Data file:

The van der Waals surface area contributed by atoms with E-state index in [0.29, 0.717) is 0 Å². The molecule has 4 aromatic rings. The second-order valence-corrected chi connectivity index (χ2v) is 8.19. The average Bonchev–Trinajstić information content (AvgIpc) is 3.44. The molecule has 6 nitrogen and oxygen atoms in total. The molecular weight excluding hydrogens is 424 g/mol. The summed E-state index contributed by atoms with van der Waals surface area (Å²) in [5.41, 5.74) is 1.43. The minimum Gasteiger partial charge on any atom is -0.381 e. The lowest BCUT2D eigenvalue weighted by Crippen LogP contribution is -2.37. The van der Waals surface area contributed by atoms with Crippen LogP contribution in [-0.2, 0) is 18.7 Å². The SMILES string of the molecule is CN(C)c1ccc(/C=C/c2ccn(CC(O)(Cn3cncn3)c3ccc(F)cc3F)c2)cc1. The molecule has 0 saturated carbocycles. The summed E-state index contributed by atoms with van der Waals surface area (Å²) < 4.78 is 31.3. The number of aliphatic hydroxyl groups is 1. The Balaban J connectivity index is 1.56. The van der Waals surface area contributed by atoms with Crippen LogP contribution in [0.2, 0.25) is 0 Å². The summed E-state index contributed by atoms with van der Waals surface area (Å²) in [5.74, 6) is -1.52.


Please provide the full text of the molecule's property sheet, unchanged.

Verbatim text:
The van der Waals surface area contributed by atoms with E-state index in [0.29, 0.717) is 0 Å². The molecule has 4 aromatic rings. The second-order valence-corrected chi connectivity index (χ2v) is 8.19. The average Bonchev–Trinajstić information content (AvgIpc) is 3.44. The molecule has 6 nitrogen and oxygen atoms in total. The molecular weight excluding hydrogens is 424 g/mol. The summed E-state index contributed by atoms with van der Waals surface area (Å²) in [5.41, 5.74) is 1.43. The minimum Gasteiger partial charge on any atom is -0.381 e. The lowest BCUT2D eigenvalue weighted by Crippen LogP contribution is -2.37. The van der Waals surface area contributed by atoms with Crippen LogP contribution in [-0.2, 0) is 18.7 Å². The SMILES string of the molecule is CN(C)c1ccc(/C=C/c2ccn(CC(O)(Cn3cncn3)c3ccc(F)cc3F)c2)cc1. The molecule has 0 saturated carbocycles. The summed E-state index contributed by atoms with van der Waals surface area (Å²) < 4.78 is 31.3. The number of aliphatic hydroxyl groups is 1. The Balaban J connectivity index is 1.56. The van der Waals surface area contributed by atoms with Crippen LogP contribution in [0.2, 0.25) is 0 Å². The summed E-state index contributed by atoms with van der Waals surface area (Å²) in [5.74, 6) is -1.52.